Heathcott’s favorite Bible verse is Colossians 3:23; Whatever you do work heartily as for the Lord and not for men.  Heathcott explained to Chad Raines; That right there sums up how I view and how I try to attack each second of every day. In my opinion and belief none of us are entitled to anything, we all have to earn what we want in life. I know that every second I am on Earth it is a blessing. So with saying that, when it is time for me to go home I want to know in my heart I didn’t waste one day, that every single day I became better at every facet of my life. My daily goal is to make every second as productive as I possibly can, without passing by all the small amazing things throughout the day.”

Slade Heathcott’s baseball career has come to an end.  But now, he continues a new chapter, striving to serve God in each and every moment.

Mike Dunn – The Long Road Home

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Jesus said “I am the way, the truth, and the life.  No one comes through the Father except through Me.” – John 14:6.  Photo by Alan Levine

Sometimes the road back home is a long and arduous one.

Mike Dunn was born in Farmington, New Mexico.  He spent the first 17 years of his life there, where he attended Piedra Vista High School.  His journey away from home began in 2003 when he moved to Nevada for his senior year of high school; a move designed to get him in front of professional scouts while playing for Cimarron-Memorial High School in Las Vegas.  The moved worked!  In 2003, he was drafted by the Houston Astros in the 14th round of the draft.

He didn’t sign.

Instead, he enrolled at the College of Southern Nevada in Henderson.  In 2004, he was drafted again, this time by the New York Yankees in the 33rd round.  He was the 999th player selected.  He signed with the Yankees, making his debut in the Gulf Coast league in Florida and was promoted to the Staten Island Yankees.  In 2007, he pitched in Charleston, South Carolina and in 2008 he played minor league ball in both Tampa and Trenton, New Jersey.  In 2009, he was promoted to AAA, bringing him to Scranton, PA, and finally, in September, he made it all the way up to New York to make his major league debut for the Yankees.  After the 2010 season, Dunn was traded to the Marlins, whom he played for through the 2016 season.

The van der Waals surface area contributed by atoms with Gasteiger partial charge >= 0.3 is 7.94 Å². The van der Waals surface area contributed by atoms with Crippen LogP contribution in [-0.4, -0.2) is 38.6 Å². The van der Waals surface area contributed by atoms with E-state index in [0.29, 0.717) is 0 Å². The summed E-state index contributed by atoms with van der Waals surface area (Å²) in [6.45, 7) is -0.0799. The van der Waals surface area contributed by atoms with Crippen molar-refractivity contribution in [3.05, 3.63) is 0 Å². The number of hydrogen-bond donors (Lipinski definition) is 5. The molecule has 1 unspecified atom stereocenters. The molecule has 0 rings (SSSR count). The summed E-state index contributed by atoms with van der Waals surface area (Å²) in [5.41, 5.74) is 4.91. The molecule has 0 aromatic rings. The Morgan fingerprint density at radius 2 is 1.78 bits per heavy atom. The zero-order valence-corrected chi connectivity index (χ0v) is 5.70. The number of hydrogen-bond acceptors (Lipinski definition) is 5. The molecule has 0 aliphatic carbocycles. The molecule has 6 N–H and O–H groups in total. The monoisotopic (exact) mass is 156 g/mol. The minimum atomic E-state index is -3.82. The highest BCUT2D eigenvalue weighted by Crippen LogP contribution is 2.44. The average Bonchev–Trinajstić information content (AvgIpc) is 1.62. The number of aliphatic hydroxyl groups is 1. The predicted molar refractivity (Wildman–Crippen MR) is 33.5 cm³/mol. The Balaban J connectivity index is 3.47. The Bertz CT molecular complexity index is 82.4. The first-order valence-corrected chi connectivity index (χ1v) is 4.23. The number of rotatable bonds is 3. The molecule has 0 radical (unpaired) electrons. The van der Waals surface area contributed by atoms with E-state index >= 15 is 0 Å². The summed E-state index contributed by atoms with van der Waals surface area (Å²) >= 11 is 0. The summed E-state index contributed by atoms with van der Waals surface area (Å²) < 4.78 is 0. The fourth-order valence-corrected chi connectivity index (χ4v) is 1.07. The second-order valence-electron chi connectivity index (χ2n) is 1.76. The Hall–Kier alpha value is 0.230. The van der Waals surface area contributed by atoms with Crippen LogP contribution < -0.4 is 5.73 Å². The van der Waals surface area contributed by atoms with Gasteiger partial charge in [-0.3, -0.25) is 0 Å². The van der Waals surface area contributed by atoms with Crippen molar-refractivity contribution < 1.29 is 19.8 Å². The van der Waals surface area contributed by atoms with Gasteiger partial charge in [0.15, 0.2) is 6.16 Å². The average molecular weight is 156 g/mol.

Florida, South Carolina, Pennsylvania, New Jersey, and New York.  5 states; none of them home.  As his baseball career moved him across the country, to Dunn, the Southwest would always be home.  He told the Farmington Daily Times; “I come back all the time.  Of course, I lived there my whole life, so I had a lot of friends there.  I come back to Farmington at least two, maybe three times every off-season.”

In 2016, that would all change.  Dunn signed a 3-year deal with the Colorado Rockies, who play about 380 miles from Farmington.  Colorado is rarely the top destination for pitchers, and Coors Field is famous for inflating pitcher’s statistics, due largely to the high altitude.  For Dunn, though, Colorado was the top choice.  He explained; “It was probably the one destination spot I wanted to go, based on the team they had, but also close to home.  Once Colorado got involved, I told my agent ‘let’s really try to push this,’ and if not, we were gonna go back to the other guys.”

It was a long road, but the game of baseball finally brought Dunn back home.

In the Bible, Jesus talks about another road that leads us home.  The Greek word “odos,” means road, though it is often translated as way.  Jesus says that He is the road; the only path that one can take to make it to our heavenly home.  Jesus says in John 14:6; “I am the way and the truth and the life.  No one comes to the Father except through Me.”

This is one of Mike Dunn’s favorite Bible verse.  He told Rob Maadi in the book “Baseball Faith:“In one little sentence, Jesus tells you there’s no other way to heaven except through Him.  No one can boast.  No one is better than anyone else.  Everyone is made the same in God’s eyes.  Everyone is equal, no matter your race, gender, or anything.  It’s about doing what you can for the Lord while you’re here on earth.  Jesus will get you to heaven.  The road to hell is wide.  It’s an interstate, fifteen lanes wide.  The road to heaven is one way…  It’s right there in the Bible.  You can’t earn your way to heaven.  The only way is to go through Jesus.  He took the punishment for us.  We’re all sinners.  It’s our nature.  Repent, ask for forgiveness, and you will be saved.”